As best as I can piece the data together, the three largest news release distribution services (PR Newswire, BusinessWire and Marketwire) sent out roughly 642,000 news releases in 2013.
If you’re keeping score, that’s about 1,759 news releases per day.
Too much of a good thing becomes a bad thing. You can quote me on that. Put a half gallon of rocky road ice cream in front of Fat Albert, and even he’ll turn away before he hits bottom.
Exacerbating this dynamic, the ranks of journalists continue to decline. The number of reporters toiling in newsrooms is actually less today than in 1978 according to the Pew Research Center.
The upshot – more news releases raining down on fewer journalists.
But explaining the commoditization of the news release as a form of supply-demand economics misses the root cause.
When distribution of the news release reached only the domain of the media, journalists enjoyed a free lunch. With little effort, they could write stories based on a news release, and those stories appeared fresh to their readers because they couldn’t find them elsewhere. This advantage disappeared around 1996 when news release distribution services started flinging out news releases to the masses via the Internet.
Stepping back in time for a moment, the timeline below offers the 10,000-foot view of how news release distribution has evolved.
Journalists had a 90-year run of leveraging the news release as non-public information. When the gravy train ended in 1996, it changed everything, though it took some time to erode the status quo. Muscle memory doesn’t change so easily in the world of journalism.
Now, roughly 18 years since earmarking news releases for the public domain, it seems fair to say the commoditization of the news release is complete.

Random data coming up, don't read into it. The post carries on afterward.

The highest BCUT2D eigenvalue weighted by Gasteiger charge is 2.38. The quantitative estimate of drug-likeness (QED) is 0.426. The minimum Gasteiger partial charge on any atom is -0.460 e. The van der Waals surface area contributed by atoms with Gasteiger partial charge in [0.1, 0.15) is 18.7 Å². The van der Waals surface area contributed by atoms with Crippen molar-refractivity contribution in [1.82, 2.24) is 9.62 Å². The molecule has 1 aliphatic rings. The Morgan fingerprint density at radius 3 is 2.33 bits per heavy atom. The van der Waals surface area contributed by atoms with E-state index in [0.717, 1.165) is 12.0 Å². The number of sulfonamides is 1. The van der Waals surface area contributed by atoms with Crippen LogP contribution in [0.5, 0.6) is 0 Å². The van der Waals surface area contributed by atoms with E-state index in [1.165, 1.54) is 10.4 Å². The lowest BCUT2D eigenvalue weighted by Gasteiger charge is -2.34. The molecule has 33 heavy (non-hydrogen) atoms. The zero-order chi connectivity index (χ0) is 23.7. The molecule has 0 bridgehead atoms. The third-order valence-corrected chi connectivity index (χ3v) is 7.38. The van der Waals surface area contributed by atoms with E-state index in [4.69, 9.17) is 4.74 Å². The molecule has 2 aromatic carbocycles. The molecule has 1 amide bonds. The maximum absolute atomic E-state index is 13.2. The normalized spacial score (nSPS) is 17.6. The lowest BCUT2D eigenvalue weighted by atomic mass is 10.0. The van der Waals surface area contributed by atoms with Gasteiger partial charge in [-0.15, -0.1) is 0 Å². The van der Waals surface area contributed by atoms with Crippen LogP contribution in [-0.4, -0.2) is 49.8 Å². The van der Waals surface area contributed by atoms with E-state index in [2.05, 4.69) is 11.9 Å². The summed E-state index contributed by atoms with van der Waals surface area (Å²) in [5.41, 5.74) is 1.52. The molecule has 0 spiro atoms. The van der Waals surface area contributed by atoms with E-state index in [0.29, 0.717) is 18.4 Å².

Given that journalists rarely write from news releases these days, why does the massive effort behind news releases – figure around 10 man hours per news release at $175 per hour translating into $3,078,082 of cost last year – continue?
That’s a good question.
Disclosure requirements explain only a small percent of the total pool. Plus, I’m sure this $3,078,082 number doubles or even triples taking into the account the news releases not earmarked for paid distribution.
Perhaps the PR industry has its own challenge with muscle memory.
Update: I rejoiced when I completed geometry in high school and my math education came to an end. So I wasn’t completely surprised when Chris Hogg pointed out that my math went astray in calculating how much money goes into the production of a news release. The correct number is $3,078,082 per day, not year.
Written by Lou Hoffman. He is CEO of the Hoffman Agency a global communications consultancy. He blogs on storytelling in business at Ishmael’s Corner, where a version of this article originally appeared.